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Antalya’s Eurasia Film Market gets thumbs up

The first film market ever held in Turkey ended yesterday in Antalya and was hailed as a success both by buyers and sellers, several of whom were clearly taken aback by the sheer professionalism of the organisers.
A combined total of some 200 buyers and sellers from approximately 30 countries attended the inaugural Eurasia Film Festival which took place over four days during the week-long 43rd Golden Orange Eurasia Film Festival.
The launch of the film market is a bold bid by the Turks to position Antalya as the key business event of the year for the exchange of feature films and TV programmes between Asian, American and European dealers.
Industry veteran and former Universal Studios executive, Mr Tony Watts, told that the initiative by the Turks could well pay off, despite fierce competition from other festivals not only in the region but elsewhere in the world.
“Turkey has a good tradition, a good background in film-making, and the way they’ve organised this film market shows they have the necessary expertise,” said Mr Watts. But he cautioned that competition will come from new quarters such as South America, particularly from Argentina, as well as from the established players. “Europe cannot rest on its laurels,” he warned.
Exhibitors at the film market agreed that the market place is becoming crowded, but seemed to feel that there is a need for major film market to bridge East and West, and that Turkey is the right place for it.
Hollywood Classics managing director, Mr David Llewellyn-Jones, whose firm represents major US studios and also has a portfolio of about 500 British films, said on day two of the market that it had already proved worthwhile for him.
“For a medium sized firm such as ours it is much easier for us to get access to the big buyers at a medium-size show such as this than at the very big markets. The show is working for us and we would definitely consider coming again,” he said, particularly if the organisers can attract more Turkish TV stations.
“ I would encourage the organisers to get local Turkish broadcasters more involved. Not all of them are here and they need to be if the event is to really take off,” he added.
Sandra Carter Global (SCG) Inc, a production and distribution company that also shows at MIPS, MIPCOM and NATP, echoed the view that the Eurasia Film Market had got off to a very good start but needed more TV buyers.
“Even though this is a film market there is plenty of TV product on show. We have seen Digiturk but we haven’t seen any of the five major terrestrial channels and none of the cable guys,” said director of international sales Ms Monique White.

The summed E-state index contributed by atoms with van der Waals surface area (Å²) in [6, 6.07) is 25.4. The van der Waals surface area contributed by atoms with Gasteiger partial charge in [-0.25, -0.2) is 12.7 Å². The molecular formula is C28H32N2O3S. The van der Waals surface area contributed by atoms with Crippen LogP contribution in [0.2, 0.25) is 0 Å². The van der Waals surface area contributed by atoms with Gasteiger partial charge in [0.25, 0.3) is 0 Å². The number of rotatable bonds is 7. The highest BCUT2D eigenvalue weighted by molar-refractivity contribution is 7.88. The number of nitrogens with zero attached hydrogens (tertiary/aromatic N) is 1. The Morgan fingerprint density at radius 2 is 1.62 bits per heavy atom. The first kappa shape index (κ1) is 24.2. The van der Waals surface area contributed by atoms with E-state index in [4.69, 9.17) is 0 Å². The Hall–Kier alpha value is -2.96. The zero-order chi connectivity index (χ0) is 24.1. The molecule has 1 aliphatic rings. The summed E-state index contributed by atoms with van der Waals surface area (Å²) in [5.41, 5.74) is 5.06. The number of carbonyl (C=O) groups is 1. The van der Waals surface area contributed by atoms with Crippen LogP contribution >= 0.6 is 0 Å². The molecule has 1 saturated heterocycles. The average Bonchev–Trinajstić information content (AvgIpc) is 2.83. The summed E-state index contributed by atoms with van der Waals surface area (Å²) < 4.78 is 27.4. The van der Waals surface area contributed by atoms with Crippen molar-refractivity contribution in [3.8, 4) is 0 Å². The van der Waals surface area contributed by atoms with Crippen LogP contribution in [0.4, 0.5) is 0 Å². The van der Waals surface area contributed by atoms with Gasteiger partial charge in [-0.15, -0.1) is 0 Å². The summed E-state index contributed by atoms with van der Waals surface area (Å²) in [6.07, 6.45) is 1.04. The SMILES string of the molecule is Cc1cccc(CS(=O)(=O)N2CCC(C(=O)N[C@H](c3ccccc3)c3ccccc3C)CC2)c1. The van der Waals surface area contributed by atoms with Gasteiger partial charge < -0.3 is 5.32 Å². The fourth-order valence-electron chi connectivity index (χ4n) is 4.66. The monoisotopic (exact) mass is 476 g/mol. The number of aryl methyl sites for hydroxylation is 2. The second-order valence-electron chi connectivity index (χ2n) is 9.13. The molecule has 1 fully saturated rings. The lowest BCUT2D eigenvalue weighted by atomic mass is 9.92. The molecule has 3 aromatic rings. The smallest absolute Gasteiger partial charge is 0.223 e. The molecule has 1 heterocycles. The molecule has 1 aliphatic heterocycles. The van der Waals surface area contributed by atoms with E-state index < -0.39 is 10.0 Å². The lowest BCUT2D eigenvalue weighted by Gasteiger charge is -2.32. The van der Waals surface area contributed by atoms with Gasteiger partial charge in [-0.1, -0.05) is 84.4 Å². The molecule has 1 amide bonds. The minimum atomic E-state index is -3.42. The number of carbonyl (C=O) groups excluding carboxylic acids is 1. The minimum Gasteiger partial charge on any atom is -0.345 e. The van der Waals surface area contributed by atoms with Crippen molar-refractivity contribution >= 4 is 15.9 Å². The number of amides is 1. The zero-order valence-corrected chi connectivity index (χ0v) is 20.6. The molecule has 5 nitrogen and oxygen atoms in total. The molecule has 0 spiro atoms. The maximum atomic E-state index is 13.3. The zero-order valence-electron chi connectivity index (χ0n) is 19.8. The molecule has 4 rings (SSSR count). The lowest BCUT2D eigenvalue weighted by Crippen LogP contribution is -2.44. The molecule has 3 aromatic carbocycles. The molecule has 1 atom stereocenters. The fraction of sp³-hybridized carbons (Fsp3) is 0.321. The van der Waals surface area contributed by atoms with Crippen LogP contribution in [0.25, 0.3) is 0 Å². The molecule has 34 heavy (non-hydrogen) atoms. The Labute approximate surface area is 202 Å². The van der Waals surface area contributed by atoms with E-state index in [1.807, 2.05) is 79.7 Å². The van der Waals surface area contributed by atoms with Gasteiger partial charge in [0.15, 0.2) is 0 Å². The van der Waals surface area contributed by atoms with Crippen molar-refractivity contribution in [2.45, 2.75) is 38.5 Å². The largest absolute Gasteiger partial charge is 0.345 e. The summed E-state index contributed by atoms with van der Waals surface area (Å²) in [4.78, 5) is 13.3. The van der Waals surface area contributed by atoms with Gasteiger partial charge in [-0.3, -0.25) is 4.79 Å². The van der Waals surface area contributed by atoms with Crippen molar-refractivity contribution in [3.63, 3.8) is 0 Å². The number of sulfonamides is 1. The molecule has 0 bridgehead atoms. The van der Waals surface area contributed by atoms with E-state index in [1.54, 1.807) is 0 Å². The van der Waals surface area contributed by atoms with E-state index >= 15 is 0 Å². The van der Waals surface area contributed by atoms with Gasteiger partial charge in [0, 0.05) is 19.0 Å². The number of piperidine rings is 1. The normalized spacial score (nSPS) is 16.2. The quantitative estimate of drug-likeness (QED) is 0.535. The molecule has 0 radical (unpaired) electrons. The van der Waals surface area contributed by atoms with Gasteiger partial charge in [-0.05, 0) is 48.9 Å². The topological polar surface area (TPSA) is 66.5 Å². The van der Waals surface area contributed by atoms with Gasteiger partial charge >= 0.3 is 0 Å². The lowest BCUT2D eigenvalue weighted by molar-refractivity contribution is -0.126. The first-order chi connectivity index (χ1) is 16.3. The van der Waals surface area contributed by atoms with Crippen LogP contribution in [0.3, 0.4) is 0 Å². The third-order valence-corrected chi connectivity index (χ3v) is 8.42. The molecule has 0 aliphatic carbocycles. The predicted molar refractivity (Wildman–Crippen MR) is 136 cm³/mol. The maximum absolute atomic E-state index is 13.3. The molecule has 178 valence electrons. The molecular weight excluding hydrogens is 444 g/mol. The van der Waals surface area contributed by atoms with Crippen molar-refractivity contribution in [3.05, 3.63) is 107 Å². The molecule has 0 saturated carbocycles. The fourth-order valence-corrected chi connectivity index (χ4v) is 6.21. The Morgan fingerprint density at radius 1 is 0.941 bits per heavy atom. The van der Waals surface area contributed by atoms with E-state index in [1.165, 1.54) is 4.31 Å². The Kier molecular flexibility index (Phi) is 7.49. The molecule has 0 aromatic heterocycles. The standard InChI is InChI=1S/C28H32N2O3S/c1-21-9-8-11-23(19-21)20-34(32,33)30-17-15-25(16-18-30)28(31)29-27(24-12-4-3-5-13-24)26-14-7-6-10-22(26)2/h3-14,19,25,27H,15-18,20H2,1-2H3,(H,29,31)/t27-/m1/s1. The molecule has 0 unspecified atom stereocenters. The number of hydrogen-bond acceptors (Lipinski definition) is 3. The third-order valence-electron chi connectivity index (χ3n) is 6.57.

“But having said that, this market has been exceptionally well organised and their idea to provide a bridge between Europe and Asia is pure genius. They are clearly on the right track,” she added.
Ms White pointed out that major industry players like BAC Films International from France, Hanway Films from the UK, Shochiku of Japan, and MediaTrade of Italy were among the 50 companies that had taken a booth.
“If the organisers could get Miramax, Disney and Universal to take a booth next year, then Antalya would really be in business. You only have to look at Berlin to appreciate that it can happen very quickly once the ball starts rolling,” she added.
Another seller said that they would give the show eight out of ten. “It’s been a very good show, amazing when you think it’s their first time, but I would like to see more buyers from Greece, the Balkans, East Europe and Russia next year.”
London-based High Point Films and Television, marketers of feature films and TV programmes, also appeared to be pleased. Sales executive Ms Tara Gaule said she had made most of her appointments with her preferred buyers before the show.
“And nearly all of them turned up,” she said, adding that she had met with genuine buyers from as far afield as the Czech Republic, Hungary, Latvia, Macedonia, Turkey and Taiwan. “And the thing I like most here is that you are given time to do business, you don’t have buyers being rushed from one booth to the next all the time. I have made some good new contacts, consolidated existing contacts and I think it’s definitely worth coming back next year,” said Ms Gaule.
Story by JEREMY COLSON / pictures by Eurasia Film Market

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